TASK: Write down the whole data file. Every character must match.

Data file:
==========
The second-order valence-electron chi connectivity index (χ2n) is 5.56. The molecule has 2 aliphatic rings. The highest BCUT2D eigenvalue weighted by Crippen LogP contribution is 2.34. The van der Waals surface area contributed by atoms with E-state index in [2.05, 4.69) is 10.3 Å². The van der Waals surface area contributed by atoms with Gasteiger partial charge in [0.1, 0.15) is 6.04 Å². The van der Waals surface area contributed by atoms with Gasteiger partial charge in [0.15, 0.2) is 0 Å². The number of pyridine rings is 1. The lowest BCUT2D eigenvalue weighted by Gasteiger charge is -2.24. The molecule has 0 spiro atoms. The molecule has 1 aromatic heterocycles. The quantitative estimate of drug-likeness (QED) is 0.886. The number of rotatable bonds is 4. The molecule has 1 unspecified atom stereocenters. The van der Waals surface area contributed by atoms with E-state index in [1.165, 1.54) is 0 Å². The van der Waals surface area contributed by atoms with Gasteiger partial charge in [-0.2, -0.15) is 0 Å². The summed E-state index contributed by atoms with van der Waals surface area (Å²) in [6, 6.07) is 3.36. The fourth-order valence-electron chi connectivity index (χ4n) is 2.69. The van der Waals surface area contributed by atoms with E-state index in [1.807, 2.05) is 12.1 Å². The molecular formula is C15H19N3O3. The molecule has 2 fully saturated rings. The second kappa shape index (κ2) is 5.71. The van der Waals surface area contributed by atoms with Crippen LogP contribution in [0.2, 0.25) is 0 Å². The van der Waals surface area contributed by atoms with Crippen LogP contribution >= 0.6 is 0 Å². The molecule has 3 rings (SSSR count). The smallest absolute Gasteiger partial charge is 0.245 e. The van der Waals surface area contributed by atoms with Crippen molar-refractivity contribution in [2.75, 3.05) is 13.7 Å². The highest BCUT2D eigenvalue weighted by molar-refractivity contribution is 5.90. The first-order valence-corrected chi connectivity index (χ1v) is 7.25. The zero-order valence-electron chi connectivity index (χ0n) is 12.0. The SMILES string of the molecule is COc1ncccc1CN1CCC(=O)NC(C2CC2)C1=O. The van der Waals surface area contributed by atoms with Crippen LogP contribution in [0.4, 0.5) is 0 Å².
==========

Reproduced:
The second-order valence-electron chi connectivity index (χ2n) is 5.56. The molecule has 2 aliphatic rings. The highest BCUT2D eigenvalue weighted by Crippen LogP contribution is 2.34. The van der Waals surface area contributed by atoms with E-state index in [2.05, 4.69) is 10.3 Å². The van der Waals surface area contributed by atoms with Gasteiger partial charge in [0.1, 0.15) is 6.04 Å². The van der Waals surface area contributed by atoms with Gasteiger partial charge in [0.15, 0.2) is 0 Å². The number of pyridine rings is 1. The lowest BCUT2D eigenvalue weighted by Gasteiger charge is -2.24. The molecule has 0 spiro atoms. The molecule has 1 aromatic heterocycles. The quantitative estimate of drug-likeness (QED) is 0.886. The number of rotatable bonds is 4. The molecule has 1 unspecified atom stereocenters. The van der Waals surface area contributed by atoms with E-state index in [1.165, 1.54) is 0 Å². The van der Waals surface area contributed by atoms with Gasteiger partial charge in [-0.2, -0.15) is 0 Å². The summed E-state index contributed by atoms with van der Waals surface area (Å²) in [6, 6.07) is 3.36. The fourth-order valence-electron chi connectivity index (χ4n) is 2.69. The van der Waals surface area contributed by atoms with E-state index in [1.807, 2.05) is 12.1 Å². The molecular formula is C15H19N3O3. The molecule has 2 fully saturated rings. The second kappa shape index (κ2) is 5.71. The van der Waals surface area contributed by atoms with Crippen LogP contribution in [0.2, 0.25) is 0 Å². The van der Waals surface area contributed by atoms with Crippen LogP contribution >= 0.6 is 0 Å². The molecule has 3 rings (SSSR count). The smallest absolute Gasteiger partial charge is 0.245 e. The van der Waals surface area contributed by atoms with Crippen molar-refractivity contribution in [2.75, 3.05) is 13.7 Å². The highest BCUT2D eigenvalue weighted by molar-refractivity contribution is 5.90. The first-order valence-corrected chi connectivity index (χ1v) is 7.25. The zero-order valence-electron chi connectivity index (χ0n) is 12.0. The SMILES string of the molecule is COc1ncccc1CN1CCC(=O)NC(C2CC2)C1=O. The van der Waals surface area contributed by atoms with Crippen LogP contribution in [0.4, 0.5) is 0 Å².